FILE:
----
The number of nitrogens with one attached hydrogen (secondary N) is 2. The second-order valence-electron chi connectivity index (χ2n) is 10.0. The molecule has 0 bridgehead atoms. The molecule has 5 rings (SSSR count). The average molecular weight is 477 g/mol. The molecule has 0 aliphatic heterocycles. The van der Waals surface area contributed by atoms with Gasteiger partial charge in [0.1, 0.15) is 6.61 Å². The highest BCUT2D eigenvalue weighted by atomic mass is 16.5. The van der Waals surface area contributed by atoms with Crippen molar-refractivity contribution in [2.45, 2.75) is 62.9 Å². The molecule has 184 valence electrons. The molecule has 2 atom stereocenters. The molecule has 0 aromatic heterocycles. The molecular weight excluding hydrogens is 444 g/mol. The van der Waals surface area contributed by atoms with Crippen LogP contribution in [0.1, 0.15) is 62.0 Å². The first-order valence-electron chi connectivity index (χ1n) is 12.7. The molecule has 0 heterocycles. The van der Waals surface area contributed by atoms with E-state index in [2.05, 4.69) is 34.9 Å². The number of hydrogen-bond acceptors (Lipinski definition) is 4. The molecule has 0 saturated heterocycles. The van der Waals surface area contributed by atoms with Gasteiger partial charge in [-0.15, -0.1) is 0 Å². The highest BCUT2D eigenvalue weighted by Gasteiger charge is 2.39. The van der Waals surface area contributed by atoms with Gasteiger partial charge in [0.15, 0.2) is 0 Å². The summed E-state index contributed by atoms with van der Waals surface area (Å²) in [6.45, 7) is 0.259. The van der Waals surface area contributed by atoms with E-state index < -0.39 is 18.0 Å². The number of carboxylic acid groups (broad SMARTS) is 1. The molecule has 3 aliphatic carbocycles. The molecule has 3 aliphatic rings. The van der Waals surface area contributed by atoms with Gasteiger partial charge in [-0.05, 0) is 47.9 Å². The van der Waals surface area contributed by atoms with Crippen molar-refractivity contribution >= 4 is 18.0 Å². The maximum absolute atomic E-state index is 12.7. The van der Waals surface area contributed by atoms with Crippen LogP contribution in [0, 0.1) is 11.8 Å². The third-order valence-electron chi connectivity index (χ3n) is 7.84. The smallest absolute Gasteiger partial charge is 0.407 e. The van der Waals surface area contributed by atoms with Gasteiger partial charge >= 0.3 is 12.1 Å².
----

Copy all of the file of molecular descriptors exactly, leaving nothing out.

The number of nitrogens with one attached hydrogen (secondary N) is 2. The second-order valence-electron chi connectivity index (χ2n) is 10.0. The molecule has 0 bridgehead atoms. The molecule has 5 rings (SSSR count). The average molecular weight is 477 g/mol. The molecule has 0 aliphatic heterocycles. The van der Waals surface area contributed by atoms with Gasteiger partial charge in [0.1, 0.15) is 6.61 Å². The highest BCUT2D eigenvalue weighted by atomic mass is 16.5. The van der Waals surface area contributed by atoms with Crippen molar-refractivity contribution in [2.45, 2.75) is 62.9 Å². The molecule has 184 valence electrons. The molecule has 2 atom stereocenters. The molecule has 0 aromatic heterocycles. The molecular weight excluding hydrogens is 444 g/mol. The van der Waals surface area contributed by atoms with Crippen LogP contribution in [0.1, 0.15) is 62.0 Å². The first-order valence-electron chi connectivity index (χ1n) is 12.7. The molecule has 0 heterocycles. The van der Waals surface area contributed by atoms with E-state index in [2.05, 4.69) is 34.9 Å². The number of hydrogen-bond acceptors (Lipinski definition) is 4. The molecule has 0 saturated heterocycles. The van der Waals surface area contributed by atoms with Gasteiger partial charge in [-0.15, -0.1) is 0 Å². The highest BCUT2D eigenvalue weighted by Gasteiger charge is 2.39. The van der Waals surface area contributed by atoms with Gasteiger partial charge in [0.15, 0.2) is 0 Å². The summed E-state index contributed by atoms with van der Waals surface area (Å²) in [6.45, 7) is 0.259. The van der Waals surface area contributed by atoms with E-state index < -0.39 is 18.0 Å². The number of carboxylic acid groups (broad SMARTS) is 1. The molecule has 3 aliphatic carbocycles. The molecule has 3 aliphatic rings. The van der Waals surface area contributed by atoms with Gasteiger partial charge in [-0.05, 0) is 47.9 Å². The van der Waals surface area contributed by atoms with Crippen molar-refractivity contribution >= 4 is 18.0 Å². The maximum absolute atomic E-state index is 12.7. The van der Waals surface area contributed by atoms with Crippen LogP contribution in [0, 0.1) is 11.8 Å². The third-order valence-electron chi connectivity index (χ3n) is 7.84. The smallest absolute Gasteiger partial charge is 0.407 e. The van der Waals surface area contributed by atoms with Gasteiger partial charge >= 0.3 is 12.1 Å².